Yuma, Arizona - Major events, like Hurricane Dorian, tend to attract malicious individuals who use a devastating event for their gain. Internet watch groups and cyber security experts have already identified multiple fake domains/websites and charity efforts taking advantage of Hurricane Dorian.
The Yuma Police Department wants to remind everyone to:
- Be especially cautious of emails, social media, and websites that claim to provide new, sensational information, pictures, or video because they may contain malicious software, and
- Be wary of emails and social media asking you to donate to charities. The charities may be fraudulent, and the provided links may go to spoofed charity websites.
Common scams and malicious messages include:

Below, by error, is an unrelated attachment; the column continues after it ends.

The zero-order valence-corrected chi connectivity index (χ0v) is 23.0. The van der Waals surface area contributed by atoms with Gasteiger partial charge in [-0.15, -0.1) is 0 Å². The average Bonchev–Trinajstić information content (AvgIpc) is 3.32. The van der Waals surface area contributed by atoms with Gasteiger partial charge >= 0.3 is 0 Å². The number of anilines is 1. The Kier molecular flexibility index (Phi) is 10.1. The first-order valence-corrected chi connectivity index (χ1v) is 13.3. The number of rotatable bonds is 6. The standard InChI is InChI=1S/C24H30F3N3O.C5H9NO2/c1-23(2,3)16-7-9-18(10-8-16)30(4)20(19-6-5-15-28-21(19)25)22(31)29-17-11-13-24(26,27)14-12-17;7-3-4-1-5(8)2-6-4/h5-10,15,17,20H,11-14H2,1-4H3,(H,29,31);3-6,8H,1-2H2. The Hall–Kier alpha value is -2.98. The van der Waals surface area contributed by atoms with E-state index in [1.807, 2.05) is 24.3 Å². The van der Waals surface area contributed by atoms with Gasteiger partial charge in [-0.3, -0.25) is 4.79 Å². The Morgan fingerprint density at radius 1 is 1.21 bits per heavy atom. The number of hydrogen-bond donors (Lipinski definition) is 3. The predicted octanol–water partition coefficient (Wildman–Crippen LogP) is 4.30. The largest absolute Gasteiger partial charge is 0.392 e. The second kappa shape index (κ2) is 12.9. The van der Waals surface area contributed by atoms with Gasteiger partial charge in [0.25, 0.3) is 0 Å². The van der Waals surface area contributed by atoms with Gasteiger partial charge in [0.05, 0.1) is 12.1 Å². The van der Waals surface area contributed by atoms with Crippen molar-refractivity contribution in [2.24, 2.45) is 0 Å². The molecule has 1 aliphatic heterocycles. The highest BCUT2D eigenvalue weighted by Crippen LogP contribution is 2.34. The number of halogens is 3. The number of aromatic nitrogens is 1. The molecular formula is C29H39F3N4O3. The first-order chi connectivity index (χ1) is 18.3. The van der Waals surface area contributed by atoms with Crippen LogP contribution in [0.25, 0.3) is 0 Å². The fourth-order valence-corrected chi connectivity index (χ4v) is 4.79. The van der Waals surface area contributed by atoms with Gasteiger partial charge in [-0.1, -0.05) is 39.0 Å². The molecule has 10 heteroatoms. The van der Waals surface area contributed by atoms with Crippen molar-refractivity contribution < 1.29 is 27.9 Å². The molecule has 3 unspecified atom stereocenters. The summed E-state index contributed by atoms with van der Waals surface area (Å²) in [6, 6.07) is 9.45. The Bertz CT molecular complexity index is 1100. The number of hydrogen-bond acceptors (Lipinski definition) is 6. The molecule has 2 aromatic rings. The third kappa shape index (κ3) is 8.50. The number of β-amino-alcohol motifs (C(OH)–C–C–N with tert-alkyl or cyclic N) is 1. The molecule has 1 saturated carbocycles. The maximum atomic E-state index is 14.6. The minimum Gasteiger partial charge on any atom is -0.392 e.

- Fake Facebook and Go Fund Me pages
- Fake charities
- Tweets requesting charity donations
- Phishing emails pretending to come from animal shelters and religious organizations, and
- Malicious emails promising shocking, sensational pictures or video.
Listed below are a few indicators that an email may be a phishing scam.
- Unofficial “From” address. Look at the sender’s email address. Does it come from the organization or is it similar to, but not the same as the organization’s official email address, such as redcrooss.org instead of redcross.org.
- Urgent action required. Be wary of emails requiring you to act immediately. If you don’t act now, some dire action will occur or you’ll lose out on a great opportunity.
- Requests for personal information. Legitimate companies do not ask you to verify or provide confidential information in an unsolicited email.
- Wrong look and feel. While the “quality” of phishing scams has improved, many still come with spelling errors, poor grammar, and poor graphics.
You can check out charities with http://give.org/, the Better Business Bureau’s (BBB) Wise Giving Alliance.